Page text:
image via Victoria magazine
I hope you had the opportunity to spend most of the day outside as I did! – I just spent the morning and early afternoon moving a peach tree (it was growing sideways under another tree) and rose of Sharon, cutting back overgrown wisteria, trimming quince branches and raking leaves with my younger sister and boyfriend – after a cold winter, working in the warm sun was blissful! The garden here in the city is still mostly asleep – however the quince is putting out pink blossoms, the tulips are growing tall and there are blooming crocuses here and there. – It makes a person such as myself very excited about the the warm weather to come! – I already put in an order of navy canvas butterfly chair covers from circa50 for our four frames out back – and I am looking for nautical navy and white striped outdoor fabric to make matching throw pillows… hope your first day of spring was as lovely too!
One of the largest drawbacks of our particular property is there there are no storage structures on it. So there is no place for garden tools, storage boxes, our lawn mower, lumber, scraps, furniture projects etc… They all pile up in the demolition zone which is very crowded, messy and inefficient. I have flirted with the idea of designing and building a shed but I can’t decide where would be the best place for it to be situated on the property at this point. Shipping containers are clean modern blank slates that can be easily converted into so many different spaces – and I am thinking maybe it will be a great green option for storage. Any advice? Has anyone get a shipping container delivered to the Catskills? Does anyone have any suppliers they recommend?
Gil Shafer’s parking Area at his Greek Revival Home. It is such a simple treatment – just a rectangular stone wall that meets the hill on one side and the lawn at the other – but it has such a palatial effect – and it gives a simple driveway a processional feeling. I wonder what he used to come up with the dimensions for the parking area – how many cars does it fit ? Was it designed not to fit ‘x’ many cars but to have symmetry with the house? I like the way the low wall seems to invite cars – as if saying ‘ you belong here’ . Often times rural driveways have blurry areas where guests can park but they end up being messy half grass/half gravel zones. This seems like a simple and natural solution.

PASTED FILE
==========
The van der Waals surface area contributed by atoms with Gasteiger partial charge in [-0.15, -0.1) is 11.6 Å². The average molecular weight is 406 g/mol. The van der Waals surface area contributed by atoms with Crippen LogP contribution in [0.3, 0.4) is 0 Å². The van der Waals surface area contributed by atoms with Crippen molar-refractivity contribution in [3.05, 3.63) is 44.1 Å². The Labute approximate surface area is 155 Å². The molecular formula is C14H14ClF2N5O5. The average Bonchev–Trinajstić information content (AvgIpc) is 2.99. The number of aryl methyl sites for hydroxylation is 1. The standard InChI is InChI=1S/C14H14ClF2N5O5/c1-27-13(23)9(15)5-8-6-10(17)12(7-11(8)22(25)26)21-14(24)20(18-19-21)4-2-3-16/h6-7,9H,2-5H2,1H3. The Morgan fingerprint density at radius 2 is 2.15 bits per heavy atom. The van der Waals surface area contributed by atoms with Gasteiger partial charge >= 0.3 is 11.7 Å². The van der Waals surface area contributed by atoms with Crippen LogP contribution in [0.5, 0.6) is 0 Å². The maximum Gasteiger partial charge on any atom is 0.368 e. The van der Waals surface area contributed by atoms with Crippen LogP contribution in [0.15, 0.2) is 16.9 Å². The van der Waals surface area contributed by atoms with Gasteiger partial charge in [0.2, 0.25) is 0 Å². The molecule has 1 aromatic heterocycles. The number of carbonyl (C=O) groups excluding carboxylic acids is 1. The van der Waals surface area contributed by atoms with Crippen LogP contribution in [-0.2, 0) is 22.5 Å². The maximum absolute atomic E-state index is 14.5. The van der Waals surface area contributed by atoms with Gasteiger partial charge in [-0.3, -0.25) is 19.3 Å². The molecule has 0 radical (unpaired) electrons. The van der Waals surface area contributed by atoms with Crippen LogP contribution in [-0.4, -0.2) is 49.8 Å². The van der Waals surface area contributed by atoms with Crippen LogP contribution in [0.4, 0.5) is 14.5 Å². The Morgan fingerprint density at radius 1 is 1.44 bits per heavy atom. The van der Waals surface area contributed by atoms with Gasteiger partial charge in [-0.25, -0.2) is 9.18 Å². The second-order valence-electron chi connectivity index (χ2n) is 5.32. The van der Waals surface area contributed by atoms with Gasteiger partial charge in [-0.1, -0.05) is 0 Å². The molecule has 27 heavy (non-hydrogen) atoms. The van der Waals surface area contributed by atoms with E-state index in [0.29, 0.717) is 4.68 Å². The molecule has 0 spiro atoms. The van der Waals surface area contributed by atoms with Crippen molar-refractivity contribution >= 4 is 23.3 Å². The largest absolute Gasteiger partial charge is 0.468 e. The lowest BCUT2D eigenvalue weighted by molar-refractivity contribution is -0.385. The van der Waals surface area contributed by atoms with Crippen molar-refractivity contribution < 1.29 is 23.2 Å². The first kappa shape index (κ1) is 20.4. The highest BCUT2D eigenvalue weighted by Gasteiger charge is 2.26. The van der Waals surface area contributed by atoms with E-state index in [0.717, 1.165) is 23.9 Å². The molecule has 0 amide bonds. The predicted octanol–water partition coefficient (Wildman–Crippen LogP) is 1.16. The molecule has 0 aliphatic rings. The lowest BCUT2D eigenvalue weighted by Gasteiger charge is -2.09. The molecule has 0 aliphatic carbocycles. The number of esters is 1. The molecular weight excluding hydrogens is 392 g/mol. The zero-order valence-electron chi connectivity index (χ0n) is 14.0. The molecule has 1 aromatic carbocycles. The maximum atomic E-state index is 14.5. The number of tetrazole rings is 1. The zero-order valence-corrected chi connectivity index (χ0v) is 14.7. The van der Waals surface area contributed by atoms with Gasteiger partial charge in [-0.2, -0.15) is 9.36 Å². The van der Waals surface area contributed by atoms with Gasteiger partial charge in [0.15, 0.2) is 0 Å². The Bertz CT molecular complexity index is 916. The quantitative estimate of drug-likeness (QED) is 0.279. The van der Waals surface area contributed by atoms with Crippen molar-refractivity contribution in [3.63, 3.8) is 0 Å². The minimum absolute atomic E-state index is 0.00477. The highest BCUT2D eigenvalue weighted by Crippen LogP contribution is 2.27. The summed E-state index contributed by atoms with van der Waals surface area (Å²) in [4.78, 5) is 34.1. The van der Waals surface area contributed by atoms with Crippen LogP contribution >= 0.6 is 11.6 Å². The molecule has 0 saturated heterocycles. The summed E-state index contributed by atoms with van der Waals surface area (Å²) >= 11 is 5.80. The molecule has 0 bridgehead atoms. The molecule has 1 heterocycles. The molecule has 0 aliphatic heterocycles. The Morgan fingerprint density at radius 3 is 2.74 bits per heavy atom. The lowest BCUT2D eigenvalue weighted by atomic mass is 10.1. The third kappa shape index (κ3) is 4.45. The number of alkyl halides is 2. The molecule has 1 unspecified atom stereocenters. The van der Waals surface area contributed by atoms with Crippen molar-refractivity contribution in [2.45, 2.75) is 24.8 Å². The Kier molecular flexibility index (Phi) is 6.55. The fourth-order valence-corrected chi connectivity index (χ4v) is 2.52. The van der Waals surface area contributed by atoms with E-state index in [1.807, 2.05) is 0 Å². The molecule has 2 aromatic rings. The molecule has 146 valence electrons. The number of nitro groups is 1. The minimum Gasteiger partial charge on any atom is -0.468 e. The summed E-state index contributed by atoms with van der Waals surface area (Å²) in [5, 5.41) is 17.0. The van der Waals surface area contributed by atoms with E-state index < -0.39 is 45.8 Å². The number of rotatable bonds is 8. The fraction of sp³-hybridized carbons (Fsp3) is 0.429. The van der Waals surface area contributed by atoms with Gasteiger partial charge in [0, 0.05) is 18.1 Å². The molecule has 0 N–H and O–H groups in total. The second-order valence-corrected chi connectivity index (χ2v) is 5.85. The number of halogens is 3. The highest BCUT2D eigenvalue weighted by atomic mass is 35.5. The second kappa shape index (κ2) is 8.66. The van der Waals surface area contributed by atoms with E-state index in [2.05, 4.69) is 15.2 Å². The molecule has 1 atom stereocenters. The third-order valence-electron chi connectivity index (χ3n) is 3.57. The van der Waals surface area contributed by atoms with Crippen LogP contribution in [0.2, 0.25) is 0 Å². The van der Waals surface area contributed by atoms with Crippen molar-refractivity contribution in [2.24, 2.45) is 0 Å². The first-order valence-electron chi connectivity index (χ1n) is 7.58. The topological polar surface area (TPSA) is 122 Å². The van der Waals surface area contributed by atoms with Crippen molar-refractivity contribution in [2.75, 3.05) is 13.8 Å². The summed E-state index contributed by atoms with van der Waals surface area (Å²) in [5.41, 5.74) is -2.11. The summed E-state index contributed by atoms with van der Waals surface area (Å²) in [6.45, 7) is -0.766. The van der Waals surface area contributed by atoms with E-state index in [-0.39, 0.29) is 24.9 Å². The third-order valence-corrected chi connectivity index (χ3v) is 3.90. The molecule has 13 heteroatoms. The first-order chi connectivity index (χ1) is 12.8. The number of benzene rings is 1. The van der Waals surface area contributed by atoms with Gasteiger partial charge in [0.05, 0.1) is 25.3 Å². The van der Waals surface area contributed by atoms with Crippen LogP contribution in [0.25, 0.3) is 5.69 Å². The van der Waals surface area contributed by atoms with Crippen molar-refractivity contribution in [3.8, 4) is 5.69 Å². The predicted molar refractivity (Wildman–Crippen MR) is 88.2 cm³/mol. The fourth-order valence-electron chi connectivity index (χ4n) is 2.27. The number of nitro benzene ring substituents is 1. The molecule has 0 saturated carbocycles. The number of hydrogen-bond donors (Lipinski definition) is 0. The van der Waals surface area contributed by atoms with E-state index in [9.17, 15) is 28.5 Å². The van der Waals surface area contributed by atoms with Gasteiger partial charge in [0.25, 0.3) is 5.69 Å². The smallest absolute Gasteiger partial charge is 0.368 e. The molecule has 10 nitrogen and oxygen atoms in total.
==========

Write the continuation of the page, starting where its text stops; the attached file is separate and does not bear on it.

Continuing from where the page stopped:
So earlier in the summer I bought the above book and devoured it cover to cover. One of the reasons that I initially bought it is that her house is similar to ours (I know that ours is MUCH more modest). But what really drew me was how she talked about her journey of turning a house into a home and a life – It was a delicious read and really inspirational. It made me happy to read about another persons devotion to a house and place – and the joy that it has brought her and her loved ones. I too am always planning on how to turn not just the house – but the land into a usable and enjoyable PLACE. Right now I am obsessed with antique barns (being that we don’t actually have any kind of out buildings left on the property) – and with trees (remind me to tell you about the row of sugar maples) and driveways (read below).
So another surprise here is that today we got our permit from the county to put in a new driveway entrance! – so this poor washed- out driveway will soon be replaced with lawn and graceful curving sweep of gravel. Basically our parcel is smallest where it hits the road because we are situated on the outside of a curve (giving us a slight pie slice of land – the pointed tip being our road frontage).
Our plan is to extend the driveways to the far corners of the property and connect them in front of the house – thus removing the current turn-around /parking area behind the house – Which will help to restore the front lawn / back lawn privacy that I crave in the country. Right now the house is completely surrounded by car paths – the highway in the front – the driveways looping up the sides and the parking area in the back. This layout made sense when it was apartments but it makes for a hostile barrier between the house and the lawns that I can’t wait to be rid of! Our new plan will be better for safety (better sight lines on the edges of our highway curve ), better drainage (we are gonna do some extensive ditch/culvert work), better during the winter – (we will be approaching the house from the side at the same elevation level instead of driving uphill which can get SCARY with ice) and privacy (we will be using the left over dirt to fill in the old driveway so that the resulting berm will hide traffic a bit). – So wish us luck!
p.sFor a great post on Bunny Williams’ house visit Cote de Texas.
One of the hardest things about living in a constant project is taking a break – so I have been looking for a well priced lounging option that would encourage us to hang out in our back yard. Well hammocks.com had a great sale on these steel hammock stand kits (basically the two brackets cost 19.00 – the hammocks and pressure treated 4×4’s not included – but still it was an amazing deal (they seem to not be offering them anymore unfortunately). My sister’s boyfriend and our friend Maneesh (pictured) helped us put them together just in time for our weekend barbecue. The steel parts were originally a putty brown but we sprayed them black and I think the effect is pretty sharp. And seriously they are SOO comfortable!
via a life’s design